EDIT: I wrote a very detailed journal article recently as I took 300 mg of Luvox after a few days of abstinence. I documented in detail and with time stamps the changes that occured as the drug approached its tmax. What I learned then was... Well, I hope to post it here one day in modified form. I'm not going back to the place where nothing exists anymore.

 

I will be fierce. Forward.

 

Life.

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Martin

Greetings Degen

 

I think it is amazing that medical staff will give out benzodiazepines like candy when it is very widely known how powerful withdrawal and habit forming it is... When it comes to an SSRI-enigma I'm not too sure, which is probably because I'm a person more controlled by logic than emotions. When it came to my decision to withdraw, it had to do with learning the simple fact that I was doing a whole lot better without the "medication" than with the "medication". 

 

And then logic dictates that I should try my best to withdraw rather than it being something I emotionally feel that I need to do. I will say that emotions are definately something that I've regained. Being on the "medication" feels a though something vital is lost - it is as though you are without a soul, I dont know if its emotions or what it is but something is lost, and once you're aware of this loss then withdrawal will happen in order to reclaim what was lost. It is a hard process, one that I'm having trouble with myself and I wish you the best of luck!

 

May we all regain what we have lost.

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degen12

Greetings Degen

 

I think it is amazing that medical staff will give out benzodiazepines like candy when it is very widely known how powerful withdrawal and habit forming it is... When it comes to an SSRI-enigma I'm not too sure, which is probably because I'm a person more controlled by logic than emotions. When it came to my decision to withdraw, it had to do with learning the simple fact that I was doing a whole lot better without the "medication" than with the "medication".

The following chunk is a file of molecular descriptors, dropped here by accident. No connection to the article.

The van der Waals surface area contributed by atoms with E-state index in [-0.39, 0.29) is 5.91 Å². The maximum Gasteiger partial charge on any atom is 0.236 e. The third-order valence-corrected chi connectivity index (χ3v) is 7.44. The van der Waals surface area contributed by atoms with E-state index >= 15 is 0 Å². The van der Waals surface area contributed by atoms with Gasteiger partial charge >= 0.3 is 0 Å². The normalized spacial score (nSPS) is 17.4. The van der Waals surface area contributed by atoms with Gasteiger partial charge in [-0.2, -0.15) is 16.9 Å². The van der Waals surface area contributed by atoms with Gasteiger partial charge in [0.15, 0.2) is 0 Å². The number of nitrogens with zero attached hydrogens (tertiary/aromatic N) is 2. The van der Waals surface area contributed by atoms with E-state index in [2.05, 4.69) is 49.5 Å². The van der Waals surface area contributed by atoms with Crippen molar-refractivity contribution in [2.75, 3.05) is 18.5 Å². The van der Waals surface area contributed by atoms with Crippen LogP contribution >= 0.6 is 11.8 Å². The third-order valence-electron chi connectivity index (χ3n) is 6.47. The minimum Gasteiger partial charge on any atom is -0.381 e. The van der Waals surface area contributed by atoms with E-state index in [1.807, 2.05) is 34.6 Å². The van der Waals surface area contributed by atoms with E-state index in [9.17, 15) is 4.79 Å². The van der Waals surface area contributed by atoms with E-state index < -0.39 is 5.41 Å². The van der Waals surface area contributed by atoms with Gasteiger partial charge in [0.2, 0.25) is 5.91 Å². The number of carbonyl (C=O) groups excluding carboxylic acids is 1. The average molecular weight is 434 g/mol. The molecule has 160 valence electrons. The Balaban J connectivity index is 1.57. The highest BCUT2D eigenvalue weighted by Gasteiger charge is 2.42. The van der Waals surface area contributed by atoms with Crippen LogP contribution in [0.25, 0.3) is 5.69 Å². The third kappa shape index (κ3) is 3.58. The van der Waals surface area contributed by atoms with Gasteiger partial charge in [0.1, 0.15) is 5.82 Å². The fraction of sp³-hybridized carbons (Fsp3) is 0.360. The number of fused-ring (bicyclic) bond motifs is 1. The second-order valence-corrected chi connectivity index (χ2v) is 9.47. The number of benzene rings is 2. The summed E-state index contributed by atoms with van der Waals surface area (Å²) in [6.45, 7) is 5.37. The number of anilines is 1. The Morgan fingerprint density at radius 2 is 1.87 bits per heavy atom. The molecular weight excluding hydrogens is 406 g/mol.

And then logic dictates that I should try my best to withdraw rather than it being something I emotionally feel that I need to do. I will say that emotions are definately something that I've regained. Being on the "medication" feels a though something vital is lost - it is as though you are without a soul, I dont know if its emotions or what it is but something is lost, and once you're aware of this loss then withdrawal will happen in order to reclaim what was lost. It is a hard process, one that I'm having trouble with myself and I wish you the best of luck!

 

May we all regain what we have lost.

 

Hi Martin,

 

Thanks for responding!

 

In regards to benzo's, I agree with you as a general rule, but in some cases they are necessary. They helped me to bypass a situation of extreme circumstances. I just wish that medical staff understood that withdrawal of the drug has to take very slowly. Most seem to think that months, not to mention years, is an absolutely absurd notion. I had one doctor try and taper me 1 mg of clonazepam a day (This actually just made me lol, in retrospect).

 

I think I am a very logical person as well. I was diagnosed with Asperger Syndrome, but maybe emotional retardation due to SSRI use during childhood and adolescence would be closer to the mark.

 

Anyway, my logic tells me to stay on SSRIs. All hell breaks lose when I come off of them, apparently. Thanks to this site I am learning that I might have experienced an initial withdrawl, which I managed well, but a fiercer delayed withdrawal threw me off the tracks. Yet I'm still not sure. OCD is the issue, but I think at some level I was not ready to experience life at full volume. I had become to accustumed to being on an SSRI and the ups and downs of "real-life" were too much for me. Plus I had no idea what to do with all these emotions. It was like waking up for the first time. I wish that their was an alternate treatment other than SSRI or clomipramine when I was a child.

 

But over the years, whatever logic was telling me, there was always a deep rooted feeling that something wasn't right, although I couldn't put my finger on it. I figured out for myself many of the non-advertised SSRI side-effects and thought I had found out something really important, meanwhile people on message boards were already talking about it.